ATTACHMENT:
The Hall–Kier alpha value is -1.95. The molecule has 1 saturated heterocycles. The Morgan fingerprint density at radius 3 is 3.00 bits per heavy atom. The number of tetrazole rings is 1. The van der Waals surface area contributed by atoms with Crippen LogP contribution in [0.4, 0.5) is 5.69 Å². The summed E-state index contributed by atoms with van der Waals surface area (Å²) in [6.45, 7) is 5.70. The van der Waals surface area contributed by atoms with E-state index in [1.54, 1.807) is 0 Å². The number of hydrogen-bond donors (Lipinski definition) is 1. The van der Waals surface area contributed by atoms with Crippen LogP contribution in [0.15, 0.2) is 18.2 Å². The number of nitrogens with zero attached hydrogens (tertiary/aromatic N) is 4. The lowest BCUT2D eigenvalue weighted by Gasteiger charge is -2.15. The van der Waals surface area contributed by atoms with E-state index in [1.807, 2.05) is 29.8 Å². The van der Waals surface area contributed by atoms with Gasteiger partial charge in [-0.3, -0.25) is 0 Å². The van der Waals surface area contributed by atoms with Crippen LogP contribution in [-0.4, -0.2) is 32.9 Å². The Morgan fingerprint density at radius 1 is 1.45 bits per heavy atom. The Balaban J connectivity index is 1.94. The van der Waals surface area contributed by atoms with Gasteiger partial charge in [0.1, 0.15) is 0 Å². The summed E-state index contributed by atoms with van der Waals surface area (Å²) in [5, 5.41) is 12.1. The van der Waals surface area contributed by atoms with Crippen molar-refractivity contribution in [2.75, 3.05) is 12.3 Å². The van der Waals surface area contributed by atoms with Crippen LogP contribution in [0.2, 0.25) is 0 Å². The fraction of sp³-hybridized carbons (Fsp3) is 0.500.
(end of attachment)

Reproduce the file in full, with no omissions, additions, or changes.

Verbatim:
The Hall–Kier alpha value is -1.95. The molecule has 1 saturated heterocycles. The Morgan fingerprint density at radius 3 is 3.00 bits per heavy atom. The number of tetrazole rings is 1. The van der Waals surface area contributed by atoms with Crippen LogP contribution in [0.4, 0.5) is 5.69 Å². The summed E-state index contributed by atoms with van der Waals surface area (Å²) in [6.45, 7) is 5.70. The van der Waals surface area contributed by atoms with E-state index in [1.54, 1.807) is 0 Å². The number of hydrogen-bond donors (Lipinski definition) is 1. The van der Waals surface area contributed by atoms with Crippen LogP contribution in [0.15, 0.2) is 18.2 Å². The number of nitrogens with zero attached hydrogens (tertiary/aromatic N) is 4. The lowest BCUT2D eigenvalue weighted by Gasteiger charge is -2.15. The van der Waals surface area contributed by atoms with E-state index in [1.807, 2.05) is 29.8 Å². The van der Waals surface area contributed by atoms with Gasteiger partial charge in [-0.3, -0.25) is 0 Å². The van der Waals surface area contributed by atoms with Crippen LogP contribution in [-0.4, -0.2) is 32.9 Å². The Morgan fingerprint density at radius 1 is 1.45 bits per heavy atom. The Balaban J connectivity index is 1.94. The van der Waals surface area contributed by atoms with Gasteiger partial charge in [0.1, 0.15) is 0 Å². The summed E-state index contributed by atoms with van der Waals surface area (Å²) in [5, 5.41) is 12.1. The van der Waals surface area contributed by atoms with Crippen molar-refractivity contribution in [2.75, 3.05) is 12.3 Å². The van der Waals surface area contributed by atoms with Crippen LogP contribution in [0.2, 0.25) is 0 Å². The fraction of sp³-hybridized carbons (Fsp3) is 0.500.